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Posted 21 Jan 2004

Using reflection to fill ListViews with arbritary objects

, 21 Jan 2004
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How to make the ListView to display objects regardless of type.

Sample Image - listviewadapter.gif


An often recurring task is to visualize collections of objects. This article explains how to use an adapter class to fill a ListView control with completely arbitrary objects.

Using the ListViewAdapter

The ListViewAdapter must get some basic information about which properties it should display:

adapter.AddBinding("Name","The name",100);

This is enough to get the adapter to display your objects. You could throw an object at it that doesn't have any of the properties Name and Comment. It would work, but a blank row will just look silly, so please don't.

The myCollection object must implement the interface IEnumerable. Most collections do, so this shouldn't be a problem.

How it works

What makes this piece of magic work is - as most of you probably have figured out - reflection. Reflection is used to discover type information runtime to handle objects that are unknown when you wrote the code.

The first step when the adapter fills a ListView with objects is to remove existing columns and ListViewItems. Secondly, it iterates through the bindings and creates the columns. Then it starts filling the ListView with items:

  Type t=obj.GetType();
  ListViewItem item=new ListViewItem();
  bool first=true;

  foreach(ColumnBinding b in bindings)
    PropertyInfo p=t.GetProperty(b.Property);

    string text=string.Empty;
      //Fetch the value of the property of the object
      object val=p.GetValue(obj,null);

    //Parse the object

  //The first column gets its text from the Text property.
  //Thats why we must store the result of the first binding
  //in item.Text and the subsequent in subitems.

This is the part of the code that builds the actual ListViewItem. It is pretty straightforward. It loops through the column bindings and tries to get the value, as an object, of the property that is bound to the column. Then it sends the object to the parser, which I will explain later, and adds the string returned from the parser to the ListViewItem.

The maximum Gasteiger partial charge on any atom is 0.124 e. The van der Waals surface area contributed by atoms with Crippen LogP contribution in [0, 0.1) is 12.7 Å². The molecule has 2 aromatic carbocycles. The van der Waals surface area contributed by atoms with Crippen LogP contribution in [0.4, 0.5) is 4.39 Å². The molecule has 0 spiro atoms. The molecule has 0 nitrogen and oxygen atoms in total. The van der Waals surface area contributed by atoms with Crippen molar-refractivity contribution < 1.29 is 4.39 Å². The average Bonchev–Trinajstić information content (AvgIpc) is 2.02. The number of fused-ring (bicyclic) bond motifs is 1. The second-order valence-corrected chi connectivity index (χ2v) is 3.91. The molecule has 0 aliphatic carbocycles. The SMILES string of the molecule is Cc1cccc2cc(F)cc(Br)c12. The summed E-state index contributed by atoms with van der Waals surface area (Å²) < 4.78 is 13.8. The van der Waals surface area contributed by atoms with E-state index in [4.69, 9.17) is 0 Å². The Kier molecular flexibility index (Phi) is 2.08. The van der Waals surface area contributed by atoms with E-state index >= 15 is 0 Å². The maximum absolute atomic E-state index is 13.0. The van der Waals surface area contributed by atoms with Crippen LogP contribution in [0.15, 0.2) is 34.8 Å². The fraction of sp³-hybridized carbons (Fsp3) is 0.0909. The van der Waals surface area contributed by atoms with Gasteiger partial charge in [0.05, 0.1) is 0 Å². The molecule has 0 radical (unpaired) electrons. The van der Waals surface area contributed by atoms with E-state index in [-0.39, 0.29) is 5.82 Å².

There is some additional code which handles images. But if you get the principles of this part of the code, you'll understand how it works when you look at it.

The Parser

The Parser arose from the need to display information that was interpreted in some way. It is not always desirable to display the result of a .ToString() call. A Parser object doesn't do anything else than return the result of .ToString(). But it can be extended to allow more creative interpretations.

An example of a class that extends Parser is the CustomParser class. The custom parser overrides the Parse method of its base class and replaces it with a method that uses a delegate to parse the object. So if you don't feel like writing a new class just to parse an object, you can just use the custom parser and provide it with a suitable delegate to do the job.


This article has no explicit license attached to it but may contain usage terms in the article text or the download files themselves. If in doubt please contact the author via the discussion board below.

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About the Author

Hugo Wetterberg
Web Developer
Sweden Sweden
I'm 23 years old and I study informatics at the university of Lund. I'm currently working on my bachelor thesis on predicate logic in .Net.

When it comes to development I'm totally hooked on .Net, it is probably the most exiting platform to work on today, and I'm looking forward to its second incarnation in Longhorn.

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Comments and Discussions

Generalbravo! i do not know why no one else did this Pin
sermit10-Apr-10 2:25
membersermit10-Apr-10 2:25 
i googled this, thanks for saving me some time!
GeneralUse TypeConverters for convenience and abstraction Pin
Nick Hounsome30-Jun-05 23:10
memberNick Hounsome30-Jun-05 23:10 

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